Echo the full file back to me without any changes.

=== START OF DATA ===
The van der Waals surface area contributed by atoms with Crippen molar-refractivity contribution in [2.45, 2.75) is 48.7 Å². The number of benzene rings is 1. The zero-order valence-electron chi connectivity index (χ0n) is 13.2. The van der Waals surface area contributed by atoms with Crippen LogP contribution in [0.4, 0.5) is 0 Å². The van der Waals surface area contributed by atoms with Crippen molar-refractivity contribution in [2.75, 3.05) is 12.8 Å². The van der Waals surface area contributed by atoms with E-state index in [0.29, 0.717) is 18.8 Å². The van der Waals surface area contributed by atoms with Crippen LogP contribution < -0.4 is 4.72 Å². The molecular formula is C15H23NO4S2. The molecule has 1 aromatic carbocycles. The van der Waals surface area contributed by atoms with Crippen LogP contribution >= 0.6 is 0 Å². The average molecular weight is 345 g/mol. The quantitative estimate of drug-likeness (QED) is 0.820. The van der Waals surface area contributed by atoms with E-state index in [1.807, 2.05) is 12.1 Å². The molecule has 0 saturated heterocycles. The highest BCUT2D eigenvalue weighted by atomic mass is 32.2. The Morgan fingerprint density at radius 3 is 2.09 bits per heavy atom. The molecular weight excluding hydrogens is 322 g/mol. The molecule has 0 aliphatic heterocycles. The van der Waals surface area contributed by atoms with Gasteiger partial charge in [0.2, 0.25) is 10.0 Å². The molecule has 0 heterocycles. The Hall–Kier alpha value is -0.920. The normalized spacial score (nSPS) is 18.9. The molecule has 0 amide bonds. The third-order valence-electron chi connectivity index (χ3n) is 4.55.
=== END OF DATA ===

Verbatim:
The van der Waals surface area contributed by atoms with Crippen molar-refractivity contribution in [2.45, 2.75) is 48.7 Å². The number of benzene rings is 1. The zero-order valence-electron chi connectivity index (χ0n) is 13.2. The van der Waals surface area contributed by atoms with Crippen LogP contribution in [0.4, 0.5) is 0 Å². The van der Waals surface area contributed by atoms with Crippen molar-refractivity contribution in [2.75, 3.05) is 12.8 Å². The van der Waals surface area contributed by atoms with E-state index in [0.29, 0.717) is 18.8 Å². The van der Waals surface area contributed by atoms with Crippen LogP contribution < -0.4 is 4.72 Å². The molecular formula is C15H23NO4S2. The molecule has 1 aromatic carbocycles. The van der Waals surface area contributed by atoms with Crippen LogP contribution >= 0.6 is 0 Å². The average molecular weight is 345 g/mol. The quantitative estimate of drug-likeness (QED) is 0.820. The van der Waals surface area contributed by atoms with E-state index in [1.807, 2.05) is 12.1 Å². The molecule has 0 saturated heterocycles. The highest BCUT2D eigenvalue weighted by atomic mass is 32.2. The Morgan fingerprint density at radius 3 is 2.09 bits per heavy atom. The molecular weight excluding hydrogens is 322 g/mol. The molecule has 0 aliphatic heterocycles. The van der Waals surface area contributed by atoms with Gasteiger partial charge in [0.2, 0.25) is 10.0 Å². The molecule has 0 heterocycles. The Hall–Kier alpha value is -0.920. The normalized spacial score (nSPS) is 18.9. The molecule has 0 amide bonds. The third-order valence-electron chi connectivity index (χ3n) is 4.55.